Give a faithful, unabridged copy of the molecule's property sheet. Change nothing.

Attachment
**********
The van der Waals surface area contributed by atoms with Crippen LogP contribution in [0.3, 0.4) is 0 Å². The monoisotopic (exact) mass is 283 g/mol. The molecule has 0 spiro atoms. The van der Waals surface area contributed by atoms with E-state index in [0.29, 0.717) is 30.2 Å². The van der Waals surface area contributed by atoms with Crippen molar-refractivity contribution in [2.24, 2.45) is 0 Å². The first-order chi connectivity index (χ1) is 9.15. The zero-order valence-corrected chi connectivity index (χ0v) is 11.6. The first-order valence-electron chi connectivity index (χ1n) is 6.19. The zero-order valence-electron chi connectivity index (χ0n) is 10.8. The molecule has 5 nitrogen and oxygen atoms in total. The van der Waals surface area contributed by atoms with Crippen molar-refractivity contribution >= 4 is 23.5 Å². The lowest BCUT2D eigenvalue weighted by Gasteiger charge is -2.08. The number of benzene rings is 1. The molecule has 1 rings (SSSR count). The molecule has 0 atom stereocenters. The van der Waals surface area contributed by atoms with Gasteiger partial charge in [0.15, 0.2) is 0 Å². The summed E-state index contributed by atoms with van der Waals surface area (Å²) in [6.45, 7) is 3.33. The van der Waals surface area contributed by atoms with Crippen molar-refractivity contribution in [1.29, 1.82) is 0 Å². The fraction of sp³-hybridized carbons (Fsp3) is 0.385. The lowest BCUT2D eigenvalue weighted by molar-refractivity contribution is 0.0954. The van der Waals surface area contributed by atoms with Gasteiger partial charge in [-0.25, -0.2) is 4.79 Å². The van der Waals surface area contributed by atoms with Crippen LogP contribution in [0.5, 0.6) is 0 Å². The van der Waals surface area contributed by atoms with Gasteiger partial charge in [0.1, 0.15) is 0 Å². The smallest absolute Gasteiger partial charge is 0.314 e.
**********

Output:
The van der Waals surface area contributed by atoms with Crippen LogP contribution in [0.3, 0.4) is 0 Å². The monoisotopic (exact) mass is 283 g/mol. The molecule has 0 spiro atoms. The van der Waals surface area contributed by atoms with E-state index in [0.29, 0.717) is 30.2 Å². The van der Waals surface area contributed by atoms with Crippen molar-refractivity contribution in [2.24, 2.45) is 0 Å². The first-order chi connectivity index (χ1) is 9.15. The zero-order valence-corrected chi connectivity index (χ0v) is 11.6. The first-order valence-electron chi connectivity index (χ1n) is 6.19. The zero-order valence-electron chi connectivity index (χ0n) is 10.8. The molecule has 5 nitrogen and oxygen atoms in total. The van der Waals surface area contributed by atoms with Crippen molar-refractivity contribution >= 4 is 23.5 Å². The lowest BCUT2D eigenvalue weighted by Gasteiger charge is -2.08. The number of benzene rings is 1. The molecule has 1 rings (SSSR count). The molecule has 0 atom stereocenters. The van der Waals surface area contributed by atoms with Gasteiger partial charge in [0.15, 0.2) is 0 Å². The summed E-state index contributed by atoms with van der Waals surface area (Å²) in [6.45, 7) is 3.33. The van der Waals surface area contributed by atoms with Crippen molar-refractivity contribution in [1.29, 1.82) is 0 Å². The fraction of sp³-hybridized carbons (Fsp3) is 0.385. The lowest BCUT2D eigenvalue weighted by molar-refractivity contribution is 0.0954. The van der Waals surface area contributed by atoms with Gasteiger partial charge in [-0.25, -0.2) is 4.79 Å². The van der Waals surface area contributed by atoms with Crippen LogP contribution in [0.5, 0.6) is 0 Å². The van der Waals surface area contributed by atoms with Gasteiger partial charge in [0.1, 0.15) is 0 Å². The smallest absolute Gasteiger partial charge is 0.314 e.